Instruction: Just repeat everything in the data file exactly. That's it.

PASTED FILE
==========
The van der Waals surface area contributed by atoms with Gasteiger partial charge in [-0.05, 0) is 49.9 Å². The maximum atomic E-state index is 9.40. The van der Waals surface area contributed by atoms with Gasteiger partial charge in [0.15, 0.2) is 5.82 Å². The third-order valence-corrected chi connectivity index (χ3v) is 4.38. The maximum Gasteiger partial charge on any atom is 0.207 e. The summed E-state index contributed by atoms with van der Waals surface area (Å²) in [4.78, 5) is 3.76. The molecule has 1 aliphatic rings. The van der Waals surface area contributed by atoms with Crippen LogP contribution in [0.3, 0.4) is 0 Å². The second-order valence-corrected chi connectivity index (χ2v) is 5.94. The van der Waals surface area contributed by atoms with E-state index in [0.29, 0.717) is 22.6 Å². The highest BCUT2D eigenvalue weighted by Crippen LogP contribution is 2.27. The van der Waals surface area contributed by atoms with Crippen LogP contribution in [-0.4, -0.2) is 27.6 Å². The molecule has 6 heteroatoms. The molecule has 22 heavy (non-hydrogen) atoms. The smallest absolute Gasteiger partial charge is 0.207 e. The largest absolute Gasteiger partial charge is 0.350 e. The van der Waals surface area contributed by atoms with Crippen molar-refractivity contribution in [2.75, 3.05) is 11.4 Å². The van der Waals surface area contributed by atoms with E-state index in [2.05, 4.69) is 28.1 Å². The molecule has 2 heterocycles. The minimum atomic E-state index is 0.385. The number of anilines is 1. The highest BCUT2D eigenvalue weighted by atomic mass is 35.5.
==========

The van der Waals surface area contributed by atoms with Gasteiger partial charge in [-0.05, 0) is 49.9 Å². The maximum atomic E-state index is 9.40. The van der Waals surface area contributed by atoms with Gasteiger partial charge in [0.15, 0.2) is 5.82 Å². The third-order valence-corrected chi connectivity index (χ3v) is 4.38. The maximum Gasteiger partial charge on any atom is 0.207 e. The summed E-state index contributed by atoms with van der Waals surface area (Å²) in [4.78, 5) is 3.76. The molecule has 1 aliphatic rings. The van der Waals surface area contributed by atoms with Crippen LogP contribution in [0.3, 0.4) is 0 Å². The second-order valence-corrected chi connectivity index (χ2v) is 5.94. The van der Waals surface area contributed by atoms with E-state index in [0.29, 0.717) is 22.6 Å². The highest BCUT2D eigenvalue weighted by Crippen LogP contribution is 2.27. The van der Waals surface area contributed by atoms with Crippen LogP contribution in [-0.4, -0.2) is 27.6 Å². The molecule has 6 heteroatoms. The molecule has 22 heavy (non-hydrogen) atoms. The smallest absolute Gasteiger partial charge is 0.207 e. The largest absolute Gasteiger partial charge is 0.350 e. The van der Waals surface area contributed by atoms with Crippen molar-refractivity contribution in [2.75, 3.05) is 11.4 Å². The van der Waals surface area contributed by atoms with E-state index in [2.05, 4.69) is 28.1 Å². The molecule has 2 heterocycles. The minimum atomic E-state index is 0.385. The number of anilines is 1. The highest BCUT2D eigenvalue weighted by atomic mass is 35.5.